Several years ago, I participated in a yoga training with internationally recognized yoga and anatomy teacher, Leslie Kaminoff. He offered this teaching in his workshop, "If you want to cut off someone's liberation then make them stop breathing." This resonated so loudly and deeply because asthma attack after asthma attack had given me the experience of liberation being cut off in my body. The sensation of not being able to breathe from an asthma attack is much like the sensation of not being able to breathe because of systems like white supremacy, capitalism, patriarchy, sexism, transphobia, ageism, ableism and all forms of oppression. The breath, an expansive allowance of air in and release of air out is in essence our way to freedom. When we can’t breathe, we die.
Prior to the murder of Eric Garner I made a decision to no longer look at the video footage of black lives being extinguished by systems of racism and white supremacy. The videos were simply too traumatic for me. But, after the death of Eric Garner, I was sitting in my private therapy practice office, had a moment before my next client and I watched Eric Garner take his last breath after very clearly letting the police know, he couldn’t breathe.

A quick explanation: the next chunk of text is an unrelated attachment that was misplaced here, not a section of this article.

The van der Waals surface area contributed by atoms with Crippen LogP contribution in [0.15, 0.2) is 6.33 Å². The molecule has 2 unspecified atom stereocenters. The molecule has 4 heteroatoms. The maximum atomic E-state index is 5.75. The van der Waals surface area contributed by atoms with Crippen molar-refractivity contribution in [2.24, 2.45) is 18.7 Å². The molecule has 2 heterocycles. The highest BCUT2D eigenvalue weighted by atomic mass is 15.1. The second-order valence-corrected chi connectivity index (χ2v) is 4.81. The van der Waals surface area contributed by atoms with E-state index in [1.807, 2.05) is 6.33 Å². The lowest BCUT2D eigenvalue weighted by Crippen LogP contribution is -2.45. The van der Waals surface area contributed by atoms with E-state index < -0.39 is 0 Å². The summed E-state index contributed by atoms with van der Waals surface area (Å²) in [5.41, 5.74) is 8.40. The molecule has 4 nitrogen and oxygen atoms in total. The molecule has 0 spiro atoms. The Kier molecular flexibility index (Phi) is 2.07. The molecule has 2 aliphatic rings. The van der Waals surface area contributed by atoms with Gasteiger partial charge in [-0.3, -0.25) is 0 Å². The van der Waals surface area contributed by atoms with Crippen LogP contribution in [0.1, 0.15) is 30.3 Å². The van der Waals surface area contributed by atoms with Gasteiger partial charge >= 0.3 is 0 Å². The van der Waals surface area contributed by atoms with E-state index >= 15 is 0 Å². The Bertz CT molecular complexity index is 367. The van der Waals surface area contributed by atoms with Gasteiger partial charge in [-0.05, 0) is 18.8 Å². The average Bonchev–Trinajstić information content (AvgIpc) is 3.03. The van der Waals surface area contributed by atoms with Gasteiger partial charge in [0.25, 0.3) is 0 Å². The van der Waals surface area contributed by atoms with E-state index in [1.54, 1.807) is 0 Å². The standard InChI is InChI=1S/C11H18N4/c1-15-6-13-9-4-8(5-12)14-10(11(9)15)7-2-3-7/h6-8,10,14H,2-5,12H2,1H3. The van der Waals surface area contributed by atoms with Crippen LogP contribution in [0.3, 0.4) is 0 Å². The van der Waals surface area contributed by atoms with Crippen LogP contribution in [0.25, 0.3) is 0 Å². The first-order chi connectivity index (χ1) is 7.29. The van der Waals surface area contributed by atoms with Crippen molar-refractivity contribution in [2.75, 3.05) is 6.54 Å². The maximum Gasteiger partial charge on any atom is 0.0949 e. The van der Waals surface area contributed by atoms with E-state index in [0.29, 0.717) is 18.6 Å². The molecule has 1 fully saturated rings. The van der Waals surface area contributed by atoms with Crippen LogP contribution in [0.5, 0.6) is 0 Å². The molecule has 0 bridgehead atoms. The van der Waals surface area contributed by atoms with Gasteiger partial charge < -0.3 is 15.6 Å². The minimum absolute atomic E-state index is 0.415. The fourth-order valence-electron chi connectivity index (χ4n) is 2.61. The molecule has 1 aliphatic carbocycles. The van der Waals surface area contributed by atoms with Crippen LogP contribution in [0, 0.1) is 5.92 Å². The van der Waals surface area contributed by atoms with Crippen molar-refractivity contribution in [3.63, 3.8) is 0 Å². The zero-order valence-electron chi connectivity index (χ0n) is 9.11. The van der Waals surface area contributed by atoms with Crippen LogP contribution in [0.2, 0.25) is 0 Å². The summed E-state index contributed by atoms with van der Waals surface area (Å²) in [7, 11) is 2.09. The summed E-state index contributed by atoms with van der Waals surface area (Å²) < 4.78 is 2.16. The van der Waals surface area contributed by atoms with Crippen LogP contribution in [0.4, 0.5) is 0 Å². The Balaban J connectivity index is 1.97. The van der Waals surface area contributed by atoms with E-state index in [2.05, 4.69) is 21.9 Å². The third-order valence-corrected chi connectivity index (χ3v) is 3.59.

Eric, a lifelong asthmatic, struggled for his last breath and uttered the words, “I can’t breathe,” eleven times. He lay there lifeless as six men placed him on a stretcher, with his leg hanging off, his head flopping from side to side, and his eyes rolled back in his head. A person in the background can be heard asking, “Why ain’t nobody doing CPR?” to which there was no response.
Racism isn’t new but at times, I find that my belief in humanity makes me respond to acts of racism with disbelief and surprise. As I watched the video I was stunned because It was clear to me that he was murdered, that the police officers heard him gasping for air and likely felt him dying as they had their hands around his neck, physically and metaphorically. I was saddened that bystanders from the community, didn’t have the agency or option to intervene because if they had, they may have suffered the same fate.
After watching the video I sat for a moment, tried to find my breath and then, I had to go teach a lunchtime yoga class. I was contemplating how much to share in class about how heartbroken I was, not only about Eric Garner but all of the black people that can no longer breathe. I had to teach in the midst of it being difficult for me to find my breath. Instead of calling out Eric’s name, I invited the class to breathe deeply and to remember that some people don’t have space to breathe because “oppression takes the breath away.” Prior to the utterance of those words, I thought about how oppression influences one’s emotions, crushes one’s spirit and heart, makes one disconnected from their body and creates depression, anxiety and PTSD. But, I hadn’t ever cued the breath in a yoga class by saying, “oppression takes the breath away.” I am quite sure my students heard me in a different way because the invitation to breathe in a world that isn’t set up for us all to breathe is a paradox that many yogis are not conscious of.